It’s Biodegradable, I Swear! Part I

by Gia on March 21, 2012

Eco Friendly Dog

Pepper


So after years of making fun of dog owners in the city, I became one myself: a city dweller with a canine friend. Meet Pepper. Of course now I think having a dog in the city is the best thing since sliced bread, but I still feel somewhat ridiculous picking up after Pepper does her business on the sidewalk. Luckily we have those tidy little poop bags to help us out and keep the mess to a minimum. I realize that using an old newspaper is probably more eco friendly, and I may just switch to that, but as I was getting used to this dog walking concept, using the bags just seemed much less disgusting.

So I walked into the pet store and asked for biodegradable poop bags, and the clerk pointed me to some bags hanging in a display case. On the packaging, there was a picture of the earth with some recycling arrows around it and the words “earth friendly.” If I didn’t happen to be in the sustainability field, I might have taken this information at face value and bought the bags. But I didn’t recognize the symbol as representing a reputable eco-label and I looked further. Nowhere on the packaging did the product claim to be biodegradable, compostable, or made of renewable materials. In fact, the bags were, as far as I could tell, no different than any other plastic poop bag. But I’m sure the manufacturer fooled a few customers into believing their product was “greener” than the next. How is this possible?

It’s possible, because there is very little regulation around what companies can claim as “green,” “eco friendly,” or “earth friendly.” Not that there isn’t any regulation – in 1992 the Federal Trade Commission came out with the Guides for the Use of Environmental Marketing Claims also known as the “Green Guide“. This regulation has been updated several times, and in October 2010 the FTC proposed major updates to this section of the Federal Register (the proposed updates have yet to be finalized). So this is all good, and the FTC has started to enforce these rules, but the rules are new, and in some cases unclear, and the door is still open for all the “greenwashers” and their claims for now.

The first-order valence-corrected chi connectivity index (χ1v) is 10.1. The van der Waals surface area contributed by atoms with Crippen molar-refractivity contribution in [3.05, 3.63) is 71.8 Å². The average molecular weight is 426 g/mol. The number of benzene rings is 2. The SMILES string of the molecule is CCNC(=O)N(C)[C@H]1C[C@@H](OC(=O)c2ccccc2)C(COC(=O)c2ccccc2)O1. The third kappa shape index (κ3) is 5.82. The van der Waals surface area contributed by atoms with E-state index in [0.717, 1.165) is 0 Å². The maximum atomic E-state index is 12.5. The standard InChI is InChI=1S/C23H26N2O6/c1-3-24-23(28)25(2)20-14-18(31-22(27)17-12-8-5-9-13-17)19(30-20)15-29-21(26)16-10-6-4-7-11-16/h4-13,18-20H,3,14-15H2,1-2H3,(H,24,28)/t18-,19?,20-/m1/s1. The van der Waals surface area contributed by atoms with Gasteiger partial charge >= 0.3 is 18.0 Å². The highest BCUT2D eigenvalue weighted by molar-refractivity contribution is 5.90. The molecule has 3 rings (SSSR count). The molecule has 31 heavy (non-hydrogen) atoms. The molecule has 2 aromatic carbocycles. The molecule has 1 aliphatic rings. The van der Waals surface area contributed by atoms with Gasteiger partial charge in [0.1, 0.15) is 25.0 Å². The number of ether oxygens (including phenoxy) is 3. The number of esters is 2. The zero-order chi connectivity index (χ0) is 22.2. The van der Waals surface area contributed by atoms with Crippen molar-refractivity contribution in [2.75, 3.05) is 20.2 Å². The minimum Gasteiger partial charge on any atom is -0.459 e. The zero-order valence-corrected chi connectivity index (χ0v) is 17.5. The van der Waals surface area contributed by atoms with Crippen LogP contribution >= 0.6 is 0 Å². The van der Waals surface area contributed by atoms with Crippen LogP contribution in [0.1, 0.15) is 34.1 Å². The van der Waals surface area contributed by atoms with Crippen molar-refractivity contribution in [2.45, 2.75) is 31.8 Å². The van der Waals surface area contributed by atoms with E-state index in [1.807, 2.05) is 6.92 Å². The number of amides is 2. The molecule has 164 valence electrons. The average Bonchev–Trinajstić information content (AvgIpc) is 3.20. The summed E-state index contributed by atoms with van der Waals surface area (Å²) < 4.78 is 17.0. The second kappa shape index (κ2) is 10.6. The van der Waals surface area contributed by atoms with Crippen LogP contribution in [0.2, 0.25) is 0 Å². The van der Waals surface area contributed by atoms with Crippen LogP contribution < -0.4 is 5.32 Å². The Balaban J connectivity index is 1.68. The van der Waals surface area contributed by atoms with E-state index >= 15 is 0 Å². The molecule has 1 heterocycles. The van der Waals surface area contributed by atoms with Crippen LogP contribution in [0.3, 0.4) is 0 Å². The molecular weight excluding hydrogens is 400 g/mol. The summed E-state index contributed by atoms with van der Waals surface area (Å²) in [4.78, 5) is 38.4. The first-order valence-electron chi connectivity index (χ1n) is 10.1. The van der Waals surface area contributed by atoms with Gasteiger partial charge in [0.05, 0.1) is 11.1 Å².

So, as a consumer, knowing that the door is still open for marketers to make all kinds of green claims, how do you know what’s green? Well the first thing to know is that nothing is truly “green.” Everything we buy has some kind of environmental footprint. A product’s footprint is calculated using many factors: the material used to make it, the energy used to manufacture it, the gasoline used to transport it, the electricity needed to operate it, and the waste created when ultimately disposing of it. But a product can be “greener” than another. (The most environmentally friendly option is not to buy anything new at all and reuse what’s already out there!) So how do we know what’s “greener?” Currently, we at EcoPlum believe the best option is to buy products that have are made of recycled materials, have been certified green by independent organizations or that have earned a reputable eco-label.

Now, how do you know which Eco-Label is reputable? That’s the topic of Part II of this post. But, for now, here is a list of eco-labels we have found be run by independent non-profit or government third parties that appear to have no vested interest in the products or companies they certify.

[Note: the EcoPlum Online Boutique carries only eco friendly products that have been certified green, have a third party eco-label, or are made of recycled/upcycled materials.]

{ 2 trackbacks }

It’s Biodegradable! Or is it? How to Distinguish the Green from the Greenwash: Part II
May 10, 2012 at 9:04 am
It’s Biodegradable, I Swear! | CSRHub
July 30, 2012 at 2:05 pm

{ 2 comments… read them below or add one }

Beatrice Johnston March 22, 2012 at 3:34 pm

Wow Gia, This now makes me wonder if the bags we use for our dog are biodegradable. My husband says they “decompose” but now I am wondering if he was just under the “labeling assumption” that they would be. I’ll try to find out what brand we use, and if they are, I’ll let you know (they’re blue… but I think most brands are).

Gia March 26, 2012 at 2:22 pm

I know, pretty upsetting. Another blatant example of greenwashing through packaging/labeling is Poland Spring’s “eco-shape” water bottle. It claims to be green because it uses 30% less plastic than other comparable bottles on the market. Are they kidding? The bottled water industry is one of the biggest environmental disasters of our time. They have some nerve claiming to be “green.” We really need to be very informed when making purchasing decisions and not be fooled by claims and labels. And if we do use labels, we need to know if they can be trusted. Thanks for your comments, Beatrice!

Leave a Comment

Previous post:

Next post: